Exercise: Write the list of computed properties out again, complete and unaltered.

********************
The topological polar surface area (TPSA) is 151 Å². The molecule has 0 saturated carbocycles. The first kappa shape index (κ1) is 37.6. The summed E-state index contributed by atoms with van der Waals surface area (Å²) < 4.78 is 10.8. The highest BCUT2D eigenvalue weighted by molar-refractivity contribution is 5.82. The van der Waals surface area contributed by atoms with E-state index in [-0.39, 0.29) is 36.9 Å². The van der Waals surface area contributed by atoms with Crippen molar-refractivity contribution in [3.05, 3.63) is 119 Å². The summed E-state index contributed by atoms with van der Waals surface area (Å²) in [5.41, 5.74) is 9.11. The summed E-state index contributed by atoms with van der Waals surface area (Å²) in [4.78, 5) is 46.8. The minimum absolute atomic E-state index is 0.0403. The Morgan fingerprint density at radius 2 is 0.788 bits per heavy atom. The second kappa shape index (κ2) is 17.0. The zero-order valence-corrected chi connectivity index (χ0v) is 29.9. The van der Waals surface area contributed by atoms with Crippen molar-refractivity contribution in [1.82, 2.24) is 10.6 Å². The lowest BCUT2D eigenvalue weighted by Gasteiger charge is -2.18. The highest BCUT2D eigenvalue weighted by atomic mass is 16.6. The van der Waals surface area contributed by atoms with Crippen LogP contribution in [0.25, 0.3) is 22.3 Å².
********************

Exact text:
The topological polar surface area (TPSA) is 151 Å². The molecule has 0 saturated carbocycles. The first kappa shape index (κ1) is 37.6. The summed E-state index contributed by atoms with van der Waals surface area (Å²) < 4.78 is 10.8. The highest BCUT2D eigenvalue weighted by molar-refractivity contribution is 5.82. The van der Waals surface area contributed by atoms with E-state index in [-0.39, 0.29) is 36.9 Å². The van der Waals surface area contributed by atoms with Crippen molar-refractivity contribution in [3.05, 3.63) is 119 Å². The summed E-state index contributed by atoms with van der Waals surface area (Å²) in [5.41, 5.74) is 9.11. The summed E-state index contributed by atoms with van der Waals surface area (Å²) in [4.78, 5) is 46.8. The minimum absolute atomic E-state index is 0.0403. The Morgan fingerprint density at radius 2 is 0.788 bits per heavy atom. The second kappa shape index (κ2) is 17.0. The zero-order valence-corrected chi connectivity index (χ0v) is 29.9. The van der Waals surface area contributed by atoms with Crippen molar-refractivity contribution in [1.82, 2.24) is 10.6 Å². The lowest BCUT2D eigenvalue weighted by Gasteiger charge is -2.18. The highest BCUT2D eigenvalue weighted by atomic mass is 16.6. The van der Waals surface area contributed by atoms with Crippen LogP contribution in [0.25, 0.3) is 22.3 Å².